Now science is proving (1) that our moment-to-moment awareness of our senses correlates to better mental health and resilience, as we are better able to hold an uncomfortable sensation. Through the practice of non-judgmental presence in movement modalities, our self-narratives begin to diminish as we witness how the habitual story does not match the fresh present moment. 

As I sit in a kneeling position, sensing I can remain like this forever, the splendor of stillness is who I am. I see now that the story of “stressed-out me” does not fit this moment. The power of the narrative has dissipated and I am stillness. I witness in this moment that the story of the previous months has come to an end. I am, in this moment, stillness. 

Through this felt, embodied awareness, we find our original home. This is a place where we choose to open the door to welcome guests and close the door to unwelcome visitors. Yet we greet all, knowing we are home. Breathing in, here. Breathing out, now.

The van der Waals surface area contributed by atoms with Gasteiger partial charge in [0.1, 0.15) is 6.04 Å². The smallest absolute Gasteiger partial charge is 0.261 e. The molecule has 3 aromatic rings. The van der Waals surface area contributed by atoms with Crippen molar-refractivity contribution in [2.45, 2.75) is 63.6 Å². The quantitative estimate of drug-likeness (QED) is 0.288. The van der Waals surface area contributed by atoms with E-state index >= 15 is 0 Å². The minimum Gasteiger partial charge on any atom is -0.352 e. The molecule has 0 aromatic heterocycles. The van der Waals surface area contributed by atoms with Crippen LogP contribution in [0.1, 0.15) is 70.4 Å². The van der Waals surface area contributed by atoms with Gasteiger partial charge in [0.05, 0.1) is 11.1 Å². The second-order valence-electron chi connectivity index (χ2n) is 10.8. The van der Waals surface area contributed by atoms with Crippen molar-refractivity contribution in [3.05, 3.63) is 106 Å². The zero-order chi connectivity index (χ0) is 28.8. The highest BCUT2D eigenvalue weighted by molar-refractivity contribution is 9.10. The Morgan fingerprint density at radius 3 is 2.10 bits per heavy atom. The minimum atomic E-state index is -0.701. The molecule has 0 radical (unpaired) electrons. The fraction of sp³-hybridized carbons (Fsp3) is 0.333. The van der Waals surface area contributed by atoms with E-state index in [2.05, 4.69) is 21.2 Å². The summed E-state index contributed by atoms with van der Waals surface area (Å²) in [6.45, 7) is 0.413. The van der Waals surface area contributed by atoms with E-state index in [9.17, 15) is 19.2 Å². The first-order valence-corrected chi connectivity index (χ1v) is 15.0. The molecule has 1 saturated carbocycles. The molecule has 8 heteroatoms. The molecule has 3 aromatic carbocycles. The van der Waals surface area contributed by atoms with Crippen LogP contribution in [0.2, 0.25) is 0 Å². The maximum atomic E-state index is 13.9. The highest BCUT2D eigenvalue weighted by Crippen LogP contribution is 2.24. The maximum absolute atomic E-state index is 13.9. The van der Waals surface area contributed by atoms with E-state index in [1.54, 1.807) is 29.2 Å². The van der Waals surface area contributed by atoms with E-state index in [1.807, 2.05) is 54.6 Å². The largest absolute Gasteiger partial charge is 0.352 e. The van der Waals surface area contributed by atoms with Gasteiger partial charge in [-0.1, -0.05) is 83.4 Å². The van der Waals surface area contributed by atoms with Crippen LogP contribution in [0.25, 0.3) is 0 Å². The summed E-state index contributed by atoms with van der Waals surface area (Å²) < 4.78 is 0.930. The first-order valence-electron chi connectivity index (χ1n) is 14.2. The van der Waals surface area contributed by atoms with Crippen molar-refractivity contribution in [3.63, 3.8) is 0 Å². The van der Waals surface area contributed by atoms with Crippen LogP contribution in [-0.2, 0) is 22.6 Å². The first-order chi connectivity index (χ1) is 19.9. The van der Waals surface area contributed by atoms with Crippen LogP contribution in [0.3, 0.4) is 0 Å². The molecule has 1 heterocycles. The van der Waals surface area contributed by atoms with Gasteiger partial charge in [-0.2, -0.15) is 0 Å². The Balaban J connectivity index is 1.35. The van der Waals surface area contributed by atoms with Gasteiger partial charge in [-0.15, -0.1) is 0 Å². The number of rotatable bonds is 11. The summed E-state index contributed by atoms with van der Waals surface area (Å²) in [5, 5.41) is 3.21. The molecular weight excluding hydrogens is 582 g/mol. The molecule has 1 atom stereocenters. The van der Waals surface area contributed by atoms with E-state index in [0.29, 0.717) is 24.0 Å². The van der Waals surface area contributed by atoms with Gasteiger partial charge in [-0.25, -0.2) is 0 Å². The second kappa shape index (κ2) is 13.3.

Study with Kristine Kaoverii Weber and YogaUOnline - Reenergize and Revitalize: Yoga for Detoxification.

 

Reprinted with permission from this-yoga.com

 

Charlene McAuley

Charlene McAuley - My yoga exploration spans 13 years, teaching for almost seven of those years with varied students including World Cup footballers and wise 80-year olds. I have an insatiable fascination with movement and psyche, recognizing many years ago through my yoga practice that movement can determine one’s mindset and mindset can determine one’s movement. I work primarily with the ‘here and now’, wanting to explore in what is occurring in the present moment so that I can encourage myself and students to live with more awareness.

       

Resources   

1https://www.ncbi.nlm.nih.gov/pmc/articles/PMC3831556/